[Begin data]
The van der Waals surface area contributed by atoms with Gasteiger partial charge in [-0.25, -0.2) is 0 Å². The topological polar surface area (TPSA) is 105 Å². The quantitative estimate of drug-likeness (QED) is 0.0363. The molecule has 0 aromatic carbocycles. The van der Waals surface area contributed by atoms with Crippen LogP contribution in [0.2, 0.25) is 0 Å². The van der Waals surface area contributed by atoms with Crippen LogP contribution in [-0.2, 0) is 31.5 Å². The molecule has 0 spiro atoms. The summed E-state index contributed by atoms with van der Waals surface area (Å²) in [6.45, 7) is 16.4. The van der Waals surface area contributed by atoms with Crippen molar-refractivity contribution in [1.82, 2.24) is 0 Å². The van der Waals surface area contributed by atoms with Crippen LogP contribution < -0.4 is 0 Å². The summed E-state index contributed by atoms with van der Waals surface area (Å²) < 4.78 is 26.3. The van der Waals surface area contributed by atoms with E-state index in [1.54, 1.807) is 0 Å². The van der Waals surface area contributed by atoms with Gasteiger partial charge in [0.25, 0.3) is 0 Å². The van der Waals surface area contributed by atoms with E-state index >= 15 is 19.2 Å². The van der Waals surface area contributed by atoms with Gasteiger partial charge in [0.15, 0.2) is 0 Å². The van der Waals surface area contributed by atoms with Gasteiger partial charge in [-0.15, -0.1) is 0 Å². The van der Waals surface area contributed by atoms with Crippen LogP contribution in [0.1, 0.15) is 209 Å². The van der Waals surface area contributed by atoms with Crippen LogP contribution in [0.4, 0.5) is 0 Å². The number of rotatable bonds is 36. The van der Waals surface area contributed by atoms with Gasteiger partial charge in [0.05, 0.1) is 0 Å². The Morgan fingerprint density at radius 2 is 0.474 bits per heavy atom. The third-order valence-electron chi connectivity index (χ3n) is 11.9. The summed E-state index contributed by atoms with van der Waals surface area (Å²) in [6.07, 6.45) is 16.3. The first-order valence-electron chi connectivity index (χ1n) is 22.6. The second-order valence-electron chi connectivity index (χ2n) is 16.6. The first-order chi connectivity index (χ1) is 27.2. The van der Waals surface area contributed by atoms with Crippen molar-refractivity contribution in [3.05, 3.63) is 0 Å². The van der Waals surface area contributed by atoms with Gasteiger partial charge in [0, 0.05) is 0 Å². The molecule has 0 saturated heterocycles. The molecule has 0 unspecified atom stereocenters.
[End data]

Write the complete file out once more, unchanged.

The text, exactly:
The van der Waals surface area contributed by atoms with Gasteiger partial charge in [-0.25, -0.2) is 0 Å². The topological polar surface area (TPSA) is 105 Å². The quantitative estimate of drug-likeness (QED) is 0.0363. The molecule has 0 aromatic carbocycles. The van der Waals surface area contributed by atoms with Crippen LogP contribution in [0.2, 0.25) is 0 Å². The van der Waals surface area contributed by atoms with Crippen LogP contribution in [-0.2, 0) is 31.5 Å². The molecule has 0 spiro atoms. The summed E-state index contributed by atoms with van der Waals surface area (Å²) in [6.45, 7) is 16.4. The van der Waals surface area contributed by atoms with Crippen molar-refractivity contribution in [1.82, 2.24) is 0 Å². The van der Waals surface area contributed by atoms with Crippen LogP contribution < -0.4 is 0 Å². The summed E-state index contributed by atoms with van der Waals surface area (Å²) < 4.78 is 26.3. The van der Waals surface area contributed by atoms with E-state index in [1.54, 1.807) is 0 Å². The van der Waals surface area contributed by atoms with Gasteiger partial charge in [0.25, 0.3) is 0 Å². The van der Waals surface area contributed by atoms with E-state index >= 15 is 19.2 Å². The van der Waals surface area contributed by atoms with Gasteiger partial charge in [0.15, 0.2) is 0 Å². The van der Waals surface area contributed by atoms with Gasteiger partial charge in [-0.15, -0.1) is 0 Å². The van der Waals surface area contributed by atoms with Crippen LogP contribution in [0.1, 0.15) is 209 Å². The van der Waals surface area contributed by atoms with Crippen LogP contribution in [0.4, 0.5) is 0 Å². The number of rotatable bonds is 36. The van der Waals surface area contributed by atoms with Gasteiger partial charge in [0.05, 0.1) is 0 Å². The Morgan fingerprint density at radius 2 is 0.474 bits per heavy atom. The third-order valence-electron chi connectivity index (χ3n) is 11.9. The summed E-state index contributed by atoms with van der Waals surface area (Å²) in [6.07, 6.45) is 16.3. The first-order valence-electron chi connectivity index (χ1n) is 22.6. The second-order valence-electron chi connectivity index (χ2n) is 16.6. The first-order chi connectivity index (χ1) is 27.2. The van der Waals surface area contributed by atoms with Crippen molar-refractivity contribution in [3.05, 3.63) is 0 Å². The van der Waals surface area contributed by atoms with Gasteiger partial charge in [0, 0.05) is 0 Å². The molecule has 0 saturated heterocycles. The molecule has 0 unspecified atom stereocenters.